This blog has been designed to provide information about the activities held at the social studies bilingual sections in CPI Tino Grandío (Guntín,Spain). The English language and Social Studies teachers have elaborated most of the resources you can see but our "auxiliares de conversa" also have their own page and posts. Therefore everyone is invited to have a look .

Monday, May 11, 2015

British Government and elections in the UK

10 Downing Street - Official Residence of the Prime Minister
The British Government is the government of the United Kingdom. Its official name is Her Majesty's Government of the United Kingdom of Great Britain and Northern Ireland.

The Government is led by the Prime Minister, who chooses the other Ministers. The Prime Minister and the other most powerful Ministers belong to a group known as the Cabinet, who are the most important decision makers in the Government. These ministers are all members of Parliament. Laws are made by MPs voting in Parliament, which is called 'legislative authority'. These laws make what is called primary legislation. The government is chosen by the people of the United Kingdom voting in an election and, at least every five years, the people can vote again. The monarch selects the Prime Minister as the leader of the party who is likely to get the most votes in Parliament.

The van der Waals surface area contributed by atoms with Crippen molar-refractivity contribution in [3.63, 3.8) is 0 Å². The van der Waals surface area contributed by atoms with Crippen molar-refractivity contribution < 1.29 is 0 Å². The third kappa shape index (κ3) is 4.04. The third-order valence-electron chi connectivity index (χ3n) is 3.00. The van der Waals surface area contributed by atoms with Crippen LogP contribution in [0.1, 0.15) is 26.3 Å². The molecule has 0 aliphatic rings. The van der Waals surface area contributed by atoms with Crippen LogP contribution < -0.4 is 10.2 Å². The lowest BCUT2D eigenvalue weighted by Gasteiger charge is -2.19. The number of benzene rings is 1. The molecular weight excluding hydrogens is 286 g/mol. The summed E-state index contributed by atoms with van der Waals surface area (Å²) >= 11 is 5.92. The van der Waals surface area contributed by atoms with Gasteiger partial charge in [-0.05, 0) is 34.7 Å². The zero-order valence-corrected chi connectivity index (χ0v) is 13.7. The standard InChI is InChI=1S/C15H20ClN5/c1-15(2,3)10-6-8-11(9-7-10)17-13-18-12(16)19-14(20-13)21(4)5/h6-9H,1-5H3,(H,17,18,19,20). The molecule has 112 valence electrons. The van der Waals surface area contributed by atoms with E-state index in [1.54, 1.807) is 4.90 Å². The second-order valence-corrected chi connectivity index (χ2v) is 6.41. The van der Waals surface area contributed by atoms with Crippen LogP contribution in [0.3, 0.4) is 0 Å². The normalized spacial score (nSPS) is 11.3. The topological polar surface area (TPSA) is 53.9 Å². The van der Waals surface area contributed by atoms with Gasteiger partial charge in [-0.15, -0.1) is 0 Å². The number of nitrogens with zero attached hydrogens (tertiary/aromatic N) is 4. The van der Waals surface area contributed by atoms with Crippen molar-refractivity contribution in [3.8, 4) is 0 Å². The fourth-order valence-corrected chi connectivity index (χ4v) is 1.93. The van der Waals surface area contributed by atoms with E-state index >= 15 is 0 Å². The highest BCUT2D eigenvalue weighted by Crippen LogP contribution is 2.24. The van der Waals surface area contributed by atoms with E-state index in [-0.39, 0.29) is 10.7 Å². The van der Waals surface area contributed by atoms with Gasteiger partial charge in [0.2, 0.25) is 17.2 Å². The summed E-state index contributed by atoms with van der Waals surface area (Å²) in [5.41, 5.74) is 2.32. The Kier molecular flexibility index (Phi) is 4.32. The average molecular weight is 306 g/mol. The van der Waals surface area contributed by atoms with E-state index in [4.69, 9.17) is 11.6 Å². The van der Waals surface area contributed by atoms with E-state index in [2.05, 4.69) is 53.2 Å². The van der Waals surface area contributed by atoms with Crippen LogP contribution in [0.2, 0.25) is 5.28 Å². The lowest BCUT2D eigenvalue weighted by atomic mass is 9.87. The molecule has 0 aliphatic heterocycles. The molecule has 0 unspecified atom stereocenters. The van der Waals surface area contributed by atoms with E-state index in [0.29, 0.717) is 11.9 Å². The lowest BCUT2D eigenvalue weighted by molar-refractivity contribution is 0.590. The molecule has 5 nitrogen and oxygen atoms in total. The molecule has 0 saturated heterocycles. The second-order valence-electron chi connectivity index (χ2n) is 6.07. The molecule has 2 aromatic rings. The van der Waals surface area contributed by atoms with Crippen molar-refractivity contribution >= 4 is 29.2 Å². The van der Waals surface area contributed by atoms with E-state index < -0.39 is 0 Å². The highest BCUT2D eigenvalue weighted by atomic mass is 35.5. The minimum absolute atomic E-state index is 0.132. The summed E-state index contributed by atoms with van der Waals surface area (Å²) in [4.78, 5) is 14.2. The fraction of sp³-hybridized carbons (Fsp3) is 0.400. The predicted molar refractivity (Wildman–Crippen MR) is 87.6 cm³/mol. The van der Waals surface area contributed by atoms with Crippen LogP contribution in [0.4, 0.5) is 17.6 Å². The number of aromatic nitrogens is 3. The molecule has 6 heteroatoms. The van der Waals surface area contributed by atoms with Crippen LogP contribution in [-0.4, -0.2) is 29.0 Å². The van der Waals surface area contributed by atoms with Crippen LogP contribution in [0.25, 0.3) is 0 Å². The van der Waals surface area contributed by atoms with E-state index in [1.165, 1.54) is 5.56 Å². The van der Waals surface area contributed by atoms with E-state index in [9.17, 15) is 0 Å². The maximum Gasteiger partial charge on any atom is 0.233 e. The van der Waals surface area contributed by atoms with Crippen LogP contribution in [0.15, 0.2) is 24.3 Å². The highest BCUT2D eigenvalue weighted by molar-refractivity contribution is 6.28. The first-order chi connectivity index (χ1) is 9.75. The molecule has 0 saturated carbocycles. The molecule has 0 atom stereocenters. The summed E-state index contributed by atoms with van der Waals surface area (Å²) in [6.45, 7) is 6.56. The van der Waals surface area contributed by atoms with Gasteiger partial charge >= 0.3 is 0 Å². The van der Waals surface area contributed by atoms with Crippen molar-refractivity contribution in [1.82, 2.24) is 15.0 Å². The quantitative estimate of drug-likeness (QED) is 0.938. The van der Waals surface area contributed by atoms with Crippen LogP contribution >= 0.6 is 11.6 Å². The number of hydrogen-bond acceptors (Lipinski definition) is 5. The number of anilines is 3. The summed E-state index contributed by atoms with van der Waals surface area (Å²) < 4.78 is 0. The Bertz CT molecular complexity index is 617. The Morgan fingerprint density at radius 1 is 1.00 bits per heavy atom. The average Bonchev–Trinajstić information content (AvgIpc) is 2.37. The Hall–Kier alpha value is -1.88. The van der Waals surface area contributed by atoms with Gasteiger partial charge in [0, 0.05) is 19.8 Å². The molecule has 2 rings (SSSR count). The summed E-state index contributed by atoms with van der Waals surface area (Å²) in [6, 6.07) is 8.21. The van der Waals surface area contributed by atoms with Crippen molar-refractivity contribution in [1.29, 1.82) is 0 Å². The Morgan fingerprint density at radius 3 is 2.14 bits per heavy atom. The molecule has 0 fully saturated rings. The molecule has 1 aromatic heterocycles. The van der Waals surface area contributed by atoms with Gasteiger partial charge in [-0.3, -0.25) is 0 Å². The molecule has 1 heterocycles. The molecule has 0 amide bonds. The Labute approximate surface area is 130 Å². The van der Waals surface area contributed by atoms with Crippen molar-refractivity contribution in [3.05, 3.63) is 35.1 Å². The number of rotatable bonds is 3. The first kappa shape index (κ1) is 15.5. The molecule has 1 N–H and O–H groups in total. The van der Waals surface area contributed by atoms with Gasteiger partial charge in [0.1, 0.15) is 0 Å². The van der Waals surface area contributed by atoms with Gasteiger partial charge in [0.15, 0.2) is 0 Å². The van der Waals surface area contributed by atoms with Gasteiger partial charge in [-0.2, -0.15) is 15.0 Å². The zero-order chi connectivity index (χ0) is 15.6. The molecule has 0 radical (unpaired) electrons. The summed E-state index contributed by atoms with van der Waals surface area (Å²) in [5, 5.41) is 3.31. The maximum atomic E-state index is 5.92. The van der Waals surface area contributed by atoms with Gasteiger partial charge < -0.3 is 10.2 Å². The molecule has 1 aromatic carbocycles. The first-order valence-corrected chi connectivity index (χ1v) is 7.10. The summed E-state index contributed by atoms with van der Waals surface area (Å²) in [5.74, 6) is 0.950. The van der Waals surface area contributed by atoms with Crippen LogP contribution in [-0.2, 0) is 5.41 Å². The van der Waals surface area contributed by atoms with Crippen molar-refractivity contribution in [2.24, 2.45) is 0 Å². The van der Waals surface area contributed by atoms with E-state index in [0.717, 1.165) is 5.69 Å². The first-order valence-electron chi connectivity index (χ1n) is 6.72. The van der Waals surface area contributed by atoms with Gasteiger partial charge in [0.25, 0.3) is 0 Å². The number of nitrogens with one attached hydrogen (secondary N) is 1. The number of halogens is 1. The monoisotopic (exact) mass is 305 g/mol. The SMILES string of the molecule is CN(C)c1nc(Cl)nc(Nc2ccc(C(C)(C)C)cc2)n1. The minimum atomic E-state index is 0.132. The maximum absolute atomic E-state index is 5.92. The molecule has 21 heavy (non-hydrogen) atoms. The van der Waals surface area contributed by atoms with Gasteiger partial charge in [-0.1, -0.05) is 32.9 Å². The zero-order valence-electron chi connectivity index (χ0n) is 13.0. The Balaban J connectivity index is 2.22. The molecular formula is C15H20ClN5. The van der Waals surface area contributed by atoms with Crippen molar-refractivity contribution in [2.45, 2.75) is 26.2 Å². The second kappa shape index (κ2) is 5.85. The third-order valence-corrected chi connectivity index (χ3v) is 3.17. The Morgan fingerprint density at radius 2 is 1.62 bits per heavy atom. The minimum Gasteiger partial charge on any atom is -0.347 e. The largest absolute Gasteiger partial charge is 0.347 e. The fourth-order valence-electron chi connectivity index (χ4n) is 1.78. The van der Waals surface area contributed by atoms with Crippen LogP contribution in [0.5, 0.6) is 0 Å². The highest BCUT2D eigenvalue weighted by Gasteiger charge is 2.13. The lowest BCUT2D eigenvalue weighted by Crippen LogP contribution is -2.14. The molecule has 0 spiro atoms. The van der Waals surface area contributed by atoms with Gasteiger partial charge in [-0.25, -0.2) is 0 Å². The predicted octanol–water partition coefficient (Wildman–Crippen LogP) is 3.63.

UK Prime Minister David Cameron 
Under the British constitution, executive authority, the power to use the laws to take action, belongs to the monarch, but this power is used only by, or on the advice of, the Prime Minister and the Cabinet. Laws passed by Parliament are always agreed ("given assent") by the monarch. The monarch generally always does things suggested by the elected government. The Cabinet members advise the monarch as part of a group called Privy Council. They also use their power directly as leaders of the Government departments.

The British kind of government is sometimes called parliamentary government, and its parliament is known as the "Mother of all Parliaments".

There are separate governments in Wales, Scotland and Northern Ireland, each responsible to their own local parliament. These parliaments have certain limits decided by the main parliament in Westminster. There is no separate English Parliament.

The Prime Minister now is David Cameron, leader of the Conservative Party, who was chosen by Queen Elizabeth II on 11 May 2010 after the UK General Election on 6 May 2010. The election did not have a simple and obvious winner, even though the Conservatives had the most votes, because they almost had the same number as the other main party, the Labour party. This is called a hung parliament. So a coalition government was formed on the 12th of May 2010 between the Conservatives and the Liberal Democrats. This is when two or more parties decide to share control.

These are the results of the 2015 general election:
taken from the BBC news website
Read more about the 2015 elections at the BBC News website.

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